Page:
Starring: Franka Potente, Paul Rattray, Kelly Scott, Sean Harris
“It sounds to me like some vigilante train driver got a wee bit carried away. The way I see it, you should be thanking the man, not running away from him.” (Jimmy, Creep)
The London Underground can be a bit pish sometimes. I’ve lived here for nine years and feel I am qualified to say this.
In fact, I’m writing this review on a Northern Line train just now and there’s an upended Chicken Cottage box on the ground, its delicious greasy goodness spilled all over the floor as an offering to the Tube gods.
But much as it leaves to be desired, it’s fair to say it could still be a hell of a lot worse. I’m talking “home to a hideously deformed hermit who kills passengers” worse.
Just in case you can’t imagine that premise, Creep is helpfully here to show us exactly what it would be like in unflinching detail.
Meet Kate. She’s German. But it’s not all bad news! Actually, it more or less is: she’s pretty self-centered. She’s the sort of person who doesn’t just politely decline homeless people when they beg for money, she has a visible disdain for them.
Kate’s something of a party-goer, and while she’s at one of her usual soirees a chum informs her that George ‘no, I’m not actually in this film’ Clooney is attending another function elsewhere in London.
Eager to become Mrs Clooney (though clearly now it’s a bit late for that), Kate decides to head across London to this other party to try to find and seduce the C-Dawg.
Unable to get a taxi, Kate resorts to taking the Tube, heading into Charing Cross station in an attempt to catch the last train. She falls asleep and misses it, and when she awakens she realises she’s been left in the locked station all alone.
Feeling foolish, she goes back to sleep, wakes up the next morning and sheepishly goes home. The end.
Okay, not really. While trying to find a way out of the station, Kate hears another train pulling into the platform. Confused, she boards it, even though the last train is gone.
Good news: Kate’s work colleague Guy is also on the train. Bad news: Guy is significantly more rapey than most men are supposed to be (i.e. not at all).
Good news: Guy is dragged out of the train by an unseen killer who brutally attacks him. Bad news: That means there’s an unseen killer brutally attacking people.
Thankfully, Kate manages to escape and finds Jimmy and Mandy, two homeless folks living in a secret compartment inside the station. Oh, and Jimmy’s Scottish, because homelessness. Sigh.
Offering to pay them (oh, the irony!) to help her, Jimmy reluctantly agrees to help, leaving Mandy behind and thereby causing her to involuntarily break the horror film rule of sticking together to avoid becoming the killer’s next target.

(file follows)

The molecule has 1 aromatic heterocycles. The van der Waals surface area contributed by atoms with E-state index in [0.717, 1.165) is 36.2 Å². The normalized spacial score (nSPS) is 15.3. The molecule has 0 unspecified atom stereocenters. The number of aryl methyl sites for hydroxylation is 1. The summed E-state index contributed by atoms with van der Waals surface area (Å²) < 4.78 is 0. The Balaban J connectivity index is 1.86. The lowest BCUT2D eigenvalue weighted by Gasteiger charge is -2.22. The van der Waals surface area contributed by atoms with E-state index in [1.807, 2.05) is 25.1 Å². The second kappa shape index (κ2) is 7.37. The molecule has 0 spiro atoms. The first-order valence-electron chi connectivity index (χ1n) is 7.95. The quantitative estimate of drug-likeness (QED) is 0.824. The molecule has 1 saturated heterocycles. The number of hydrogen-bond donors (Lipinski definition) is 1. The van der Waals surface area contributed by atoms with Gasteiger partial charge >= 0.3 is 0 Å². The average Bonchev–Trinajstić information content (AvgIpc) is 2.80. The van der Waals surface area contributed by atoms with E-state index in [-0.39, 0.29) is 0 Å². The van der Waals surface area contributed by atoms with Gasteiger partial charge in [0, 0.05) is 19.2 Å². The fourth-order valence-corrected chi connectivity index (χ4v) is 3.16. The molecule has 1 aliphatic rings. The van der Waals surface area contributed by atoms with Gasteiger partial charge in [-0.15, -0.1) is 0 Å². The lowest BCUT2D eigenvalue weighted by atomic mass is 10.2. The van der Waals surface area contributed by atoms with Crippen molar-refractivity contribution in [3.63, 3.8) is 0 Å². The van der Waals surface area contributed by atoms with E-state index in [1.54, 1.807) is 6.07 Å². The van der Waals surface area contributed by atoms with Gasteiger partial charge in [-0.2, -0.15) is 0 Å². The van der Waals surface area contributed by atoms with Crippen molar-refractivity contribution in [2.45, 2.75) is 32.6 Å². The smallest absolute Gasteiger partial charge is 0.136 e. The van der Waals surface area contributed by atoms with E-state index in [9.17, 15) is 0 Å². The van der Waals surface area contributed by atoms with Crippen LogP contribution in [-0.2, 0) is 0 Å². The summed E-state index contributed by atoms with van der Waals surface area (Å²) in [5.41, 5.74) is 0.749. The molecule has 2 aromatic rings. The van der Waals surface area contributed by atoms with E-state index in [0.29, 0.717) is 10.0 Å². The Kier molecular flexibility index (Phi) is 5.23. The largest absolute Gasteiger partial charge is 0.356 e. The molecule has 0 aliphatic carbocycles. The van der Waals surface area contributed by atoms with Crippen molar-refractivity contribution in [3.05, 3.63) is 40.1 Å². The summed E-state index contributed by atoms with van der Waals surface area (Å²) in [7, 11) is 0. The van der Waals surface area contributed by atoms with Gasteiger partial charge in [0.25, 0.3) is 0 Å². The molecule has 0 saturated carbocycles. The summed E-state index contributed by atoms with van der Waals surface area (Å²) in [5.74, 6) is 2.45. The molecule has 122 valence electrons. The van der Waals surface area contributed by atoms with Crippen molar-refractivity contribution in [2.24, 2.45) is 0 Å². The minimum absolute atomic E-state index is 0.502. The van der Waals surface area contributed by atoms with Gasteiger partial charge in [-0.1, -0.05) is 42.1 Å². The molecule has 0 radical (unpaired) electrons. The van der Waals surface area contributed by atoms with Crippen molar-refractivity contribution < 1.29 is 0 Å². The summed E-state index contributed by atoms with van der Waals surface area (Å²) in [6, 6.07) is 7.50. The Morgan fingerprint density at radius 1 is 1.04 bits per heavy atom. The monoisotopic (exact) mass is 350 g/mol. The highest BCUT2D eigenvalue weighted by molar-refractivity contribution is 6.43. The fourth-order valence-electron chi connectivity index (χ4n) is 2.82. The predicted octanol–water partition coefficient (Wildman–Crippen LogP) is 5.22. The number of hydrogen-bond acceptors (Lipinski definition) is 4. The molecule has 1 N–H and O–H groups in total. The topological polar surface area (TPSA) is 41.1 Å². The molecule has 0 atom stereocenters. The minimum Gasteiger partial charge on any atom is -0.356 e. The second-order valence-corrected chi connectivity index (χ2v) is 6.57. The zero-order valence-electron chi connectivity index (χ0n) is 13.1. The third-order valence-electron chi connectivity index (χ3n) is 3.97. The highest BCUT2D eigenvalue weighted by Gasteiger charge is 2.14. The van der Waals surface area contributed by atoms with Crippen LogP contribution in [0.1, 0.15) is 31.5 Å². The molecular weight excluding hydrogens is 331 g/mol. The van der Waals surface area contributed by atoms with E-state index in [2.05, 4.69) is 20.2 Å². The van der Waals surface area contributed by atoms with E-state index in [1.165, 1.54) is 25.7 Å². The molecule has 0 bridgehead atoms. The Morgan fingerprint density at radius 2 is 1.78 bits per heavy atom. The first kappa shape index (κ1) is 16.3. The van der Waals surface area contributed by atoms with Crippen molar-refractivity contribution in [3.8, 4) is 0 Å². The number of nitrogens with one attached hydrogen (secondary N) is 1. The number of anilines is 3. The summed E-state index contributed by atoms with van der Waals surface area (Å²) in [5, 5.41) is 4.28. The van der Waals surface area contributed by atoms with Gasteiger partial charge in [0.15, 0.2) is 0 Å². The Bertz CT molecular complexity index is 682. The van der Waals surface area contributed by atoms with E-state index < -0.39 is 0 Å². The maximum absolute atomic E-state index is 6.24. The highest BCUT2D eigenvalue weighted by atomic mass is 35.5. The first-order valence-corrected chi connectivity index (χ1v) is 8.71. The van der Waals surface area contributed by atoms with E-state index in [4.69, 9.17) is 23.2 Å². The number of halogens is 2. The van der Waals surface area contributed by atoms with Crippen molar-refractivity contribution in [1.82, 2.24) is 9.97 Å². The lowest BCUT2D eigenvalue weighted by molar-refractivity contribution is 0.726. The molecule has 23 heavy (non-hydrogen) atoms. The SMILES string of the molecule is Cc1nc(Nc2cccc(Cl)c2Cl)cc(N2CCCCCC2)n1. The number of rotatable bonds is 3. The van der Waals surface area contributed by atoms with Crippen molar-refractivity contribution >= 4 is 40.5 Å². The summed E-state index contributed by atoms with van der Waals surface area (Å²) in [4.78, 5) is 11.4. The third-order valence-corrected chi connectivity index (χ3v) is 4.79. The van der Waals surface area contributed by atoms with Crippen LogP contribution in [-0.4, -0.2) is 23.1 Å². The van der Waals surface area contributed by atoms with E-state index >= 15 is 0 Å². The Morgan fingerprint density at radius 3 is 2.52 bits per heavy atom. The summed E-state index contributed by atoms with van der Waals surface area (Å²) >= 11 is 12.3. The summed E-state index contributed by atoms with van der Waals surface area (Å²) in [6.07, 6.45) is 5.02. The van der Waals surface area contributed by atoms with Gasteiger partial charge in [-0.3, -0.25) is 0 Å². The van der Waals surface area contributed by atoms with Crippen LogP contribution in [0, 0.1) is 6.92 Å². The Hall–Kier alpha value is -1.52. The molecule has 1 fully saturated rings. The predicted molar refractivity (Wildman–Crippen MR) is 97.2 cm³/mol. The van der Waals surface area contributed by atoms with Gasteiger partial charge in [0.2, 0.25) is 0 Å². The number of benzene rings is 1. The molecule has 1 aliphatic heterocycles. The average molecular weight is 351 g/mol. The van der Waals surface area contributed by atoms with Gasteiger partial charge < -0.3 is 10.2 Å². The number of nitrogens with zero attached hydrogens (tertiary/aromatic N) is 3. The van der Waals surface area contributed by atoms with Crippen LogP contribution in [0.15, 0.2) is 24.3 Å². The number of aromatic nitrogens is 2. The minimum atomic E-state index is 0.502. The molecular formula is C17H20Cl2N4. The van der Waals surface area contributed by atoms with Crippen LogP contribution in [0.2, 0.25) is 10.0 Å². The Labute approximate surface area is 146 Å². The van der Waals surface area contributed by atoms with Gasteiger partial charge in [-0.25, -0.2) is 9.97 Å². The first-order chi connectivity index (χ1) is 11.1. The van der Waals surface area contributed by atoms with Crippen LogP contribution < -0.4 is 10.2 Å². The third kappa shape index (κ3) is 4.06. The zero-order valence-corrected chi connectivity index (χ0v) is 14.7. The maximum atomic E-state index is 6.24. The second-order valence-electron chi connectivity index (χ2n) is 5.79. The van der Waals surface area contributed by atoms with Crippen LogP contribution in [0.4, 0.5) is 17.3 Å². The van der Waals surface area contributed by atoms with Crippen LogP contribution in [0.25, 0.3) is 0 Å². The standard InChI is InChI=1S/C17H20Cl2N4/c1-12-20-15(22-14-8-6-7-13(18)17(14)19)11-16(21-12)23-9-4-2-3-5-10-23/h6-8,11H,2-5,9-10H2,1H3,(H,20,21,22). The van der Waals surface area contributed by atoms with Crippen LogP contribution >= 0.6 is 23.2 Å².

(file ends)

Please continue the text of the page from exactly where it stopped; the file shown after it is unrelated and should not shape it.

Without spoiling too much, Kate, Jimmy, Mandy and another chap Kate later meets called George all find themselves stuck in an underground and sewer system inhabited by Craig, the aforementioned deformed killer.
Can Kate escape Craig and do what many tourists have failed to do over the years: make her way out of Charing Cross station with both her life and sanity intact?
Creep is a fantastic looking film. Shot partly on location on a disused platform on the Jubilee Line and partly at Three Mill Studios in London, it does a great job of making things look as bleak as possible. There’s barely a location in this film you’d fancy visiting for any real length of time.
Craig is also a brilliant movie monster. Disgusting to look at and genuinely brutal (I defy you to watch one absolutely horrendous scene in particular involving Mandy without doing so through your fingers), he fufils the film’s title by being creepy and then some.
So much emphasis is put on villains looking scary in modern horror films but Craig is also also one of the better-sounding monsters of recent years too. His tendency to belt out horrendous, inhuman screams and screeches is properly effective stuff.
However, Creep suffers due to one simple fact: Kate’s a cow.
It’s rare that a horror film makes its protagonist a nasty person, and there’s an obvious reason for that: if their death is a real possibility, you’re going to have to make the audience care enough about them that they don’t want to see that happen.
On the very rare occasion the hero is an arrogant prick, this is either addressed by them being a lovable rogue (Ash in Army Of Darkness) or them seeing the error of their ways as the film progresses and eventually becoming good.
By introducing our ‘heroine’ as a homeless-hating wannabe starfucker however, then showing her continued reluctance to team up with the homeless couple later on, it’s hard to get fully behind her because you can’t shake off the feeling that when she’s no longer in danger she’ll go back to her old self-centered ways.
It’s a shame, because other than this fairly major flaw, Creep is effective. It’s atmospheric, has a brilliant monster and does a good job further enforcing my belief that the Tube is evil.
Sadly, what makes it merely ‘good’ instead of ‘great’ is a protagonist who’s too difficult to emotionally invest in. And, as ever, if you don’t invest much into it, you can’t get much out of it.
SHOW ME THE TRAILER: